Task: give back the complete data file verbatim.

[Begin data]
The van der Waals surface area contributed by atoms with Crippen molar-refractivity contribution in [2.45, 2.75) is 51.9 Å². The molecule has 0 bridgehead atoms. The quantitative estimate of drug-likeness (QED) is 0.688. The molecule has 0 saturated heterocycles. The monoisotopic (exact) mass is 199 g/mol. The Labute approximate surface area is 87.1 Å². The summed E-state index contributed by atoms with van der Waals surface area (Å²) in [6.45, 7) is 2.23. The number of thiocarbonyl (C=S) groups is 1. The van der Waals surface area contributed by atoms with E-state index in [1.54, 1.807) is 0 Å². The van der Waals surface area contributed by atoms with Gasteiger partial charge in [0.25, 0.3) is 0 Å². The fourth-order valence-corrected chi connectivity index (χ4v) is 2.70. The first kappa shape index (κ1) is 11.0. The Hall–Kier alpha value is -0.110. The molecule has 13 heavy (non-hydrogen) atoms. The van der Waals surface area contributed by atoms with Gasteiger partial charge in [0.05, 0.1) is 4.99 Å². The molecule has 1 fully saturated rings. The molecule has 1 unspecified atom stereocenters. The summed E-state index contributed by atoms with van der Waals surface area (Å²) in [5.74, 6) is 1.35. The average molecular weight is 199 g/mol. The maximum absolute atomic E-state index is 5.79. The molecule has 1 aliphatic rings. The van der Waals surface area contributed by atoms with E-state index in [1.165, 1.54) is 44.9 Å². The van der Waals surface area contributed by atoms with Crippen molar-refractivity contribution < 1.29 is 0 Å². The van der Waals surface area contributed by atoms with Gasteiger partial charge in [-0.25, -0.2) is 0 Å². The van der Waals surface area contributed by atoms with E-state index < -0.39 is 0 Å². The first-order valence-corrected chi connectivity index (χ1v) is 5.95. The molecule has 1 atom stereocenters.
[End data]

The van der Waals surface area contributed by atoms with Crippen molar-refractivity contribution in [2.45, 2.75) is 51.9 Å². The molecule has 0 bridgehead atoms. The quantitative estimate of drug-likeness (QED) is 0.688. The molecule has 0 saturated heterocycles. The monoisotopic (exact) mass is 199 g/mol. The Labute approximate surface area is 87.1 Å². The summed E-state index contributed by atoms with van der Waals surface area (Å²) in [6.45, 7) is 2.23. The number of thiocarbonyl (C=S) groups is 1. The van der Waals surface area contributed by atoms with E-state index in [1.54, 1.807) is 0 Å². The van der Waals surface area contributed by atoms with Gasteiger partial charge in [0.25, 0.3) is 0 Å². The fourth-order valence-corrected chi connectivity index (χ4v) is 2.70. The first kappa shape index (κ1) is 11.0. The Hall–Kier alpha value is -0.110. The molecule has 13 heavy (non-hydrogen) atoms. The van der Waals surface area contributed by atoms with Gasteiger partial charge in [0.05, 0.1) is 4.99 Å². The molecule has 1 fully saturated rings. The molecule has 1 unspecified atom stereocenters. The summed E-state index contributed by atoms with van der Waals surface area (Å²) in [5.74, 6) is 1.35. The average molecular weight is 199 g/mol. The maximum absolute atomic E-state index is 5.79. The molecule has 1 aliphatic rings. The van der Waals surface area contributed by atoms with E-state index in [1.165, 1.54) is 44.9 Å². The van der Waals surface area contributed by atoms with Crippen molar-refractivity contribution < 1.29 is 0 Å². The van der Waals surface area contributed by atoms with Gasteiger partial charge in [-0.25, -0.2) is 0 Å². The van der Waals surface area contributed by atoms with E-state index < -0.39 is 0 Å². The first-order valence-corrected chi connectivity index (χ1v) is 5.95. The molecule has 1 atom stereocenters.